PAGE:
Eli Lilly's August 2008 announcement that it will transfer not only its clinical trial monitoring function to Quintiles, but
also its early drug development facility to Covance, sent tremors through industry R&D. That transaction, and others like
it, signals a profound shift in outsourcing practices. More and more drug companies—including Merck and Pfizer—are moving
from "transactional" (capacity- and project-based) outsourcing to "functional" (competency- and portfolio-based) partnerships.
One industry exec said, "The pharmaceutical industry has sailed right into a perfect storm that will likely increase its reliance
on CROs [clinical research organizations]: an uncertain global economic and political environment, profitability and productivity
pressures, tighter regulations, rising workload and tighter capacity."
The acute need to increase productivity while cutting costs is driving companies to better leverage performance and efficiency
in their CRO relationships; higher levels of integration and standardization are key. Based on in-depth interviews with 10
mid-sized and large biopharmas, we analyzed both the advantages and the challenges of this industry-wide shift. Here, we offer
management how-tos to support outsourcing relationships.
Playing the CRO Field
Traditionally, companies have outsourced their clinical research tasks on an ad hoc basis driven by insufficient internal
capacity. (For more on the rapid growth of worldwide clinical trials, see the chart below right.) The sponsors profiled in
this study by the Tufts Center for the Study of Drug Development (CSDD) reported that they generally use transactional outsourcing
to perform circumscribed protocol tasks such as site selection and management, study monitoring, data management, and some
medical writing. By contrast, quality assurance, biostatistics, and regulatory affairs are typically handled by internal staff.
Under such ad hoc arrangements, sponsors interact with a large number of providers: full-service and niche CROs, as well as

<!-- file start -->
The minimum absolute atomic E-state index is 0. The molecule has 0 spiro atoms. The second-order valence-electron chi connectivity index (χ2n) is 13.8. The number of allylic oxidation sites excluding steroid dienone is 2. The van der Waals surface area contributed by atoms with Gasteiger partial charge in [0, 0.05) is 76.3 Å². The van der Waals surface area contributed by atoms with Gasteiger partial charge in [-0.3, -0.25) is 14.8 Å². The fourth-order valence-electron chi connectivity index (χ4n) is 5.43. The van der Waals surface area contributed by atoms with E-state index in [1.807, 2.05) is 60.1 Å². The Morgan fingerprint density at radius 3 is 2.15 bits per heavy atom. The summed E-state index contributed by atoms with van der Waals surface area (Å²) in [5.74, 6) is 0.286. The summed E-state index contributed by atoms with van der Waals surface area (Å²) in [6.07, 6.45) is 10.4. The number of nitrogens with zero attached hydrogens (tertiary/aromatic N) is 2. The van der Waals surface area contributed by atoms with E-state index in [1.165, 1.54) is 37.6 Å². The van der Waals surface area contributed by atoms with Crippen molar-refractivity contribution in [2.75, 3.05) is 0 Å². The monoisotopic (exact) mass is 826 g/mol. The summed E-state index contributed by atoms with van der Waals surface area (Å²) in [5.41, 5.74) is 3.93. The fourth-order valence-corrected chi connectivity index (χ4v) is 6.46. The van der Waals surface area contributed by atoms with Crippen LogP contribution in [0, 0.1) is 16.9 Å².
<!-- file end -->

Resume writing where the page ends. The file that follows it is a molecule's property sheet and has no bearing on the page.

functional contract services that provide statisticians, medical writers, and the like. Sponsors typically solicit three to
five bids, and select the one with the lowest cost. This approach is primarily tactical, often last minute, and focuses only
on the current "work package." Although cost control is a primary goal, the unpredictable nature of these projects often results
in cost overruns. Sponsors tend to micromanage the relationship to ensure communication, and require the provider to use the
sponsor's standard operating procedures (SOPs). Middle managers usually do the planning and problem solving. As such, most
governance is reactive.
More recently, major drugmakers such as Amgen and Wyeth have begun outsourcing on a functional rather than transactional basis.
These functional arrangements give almost all responsibility for a function to a single CRO. One pharma sponsor told us, "The
primary purpose of these relationships is standardization—of processes, practices, and systems. They can reduce duplication
and inefficiency by [removing] overhead expense." (Under the study's rules of confidentiality, all quotes are anonymous.)
Still, the outsourced function must be integrated with the rest of the sponsor's development activity, circumscribing the
CRO's involvement in long term planning. For this reason, fully functional outsourcing tends to be tactical—and of limited
CRO Development Speed and Quality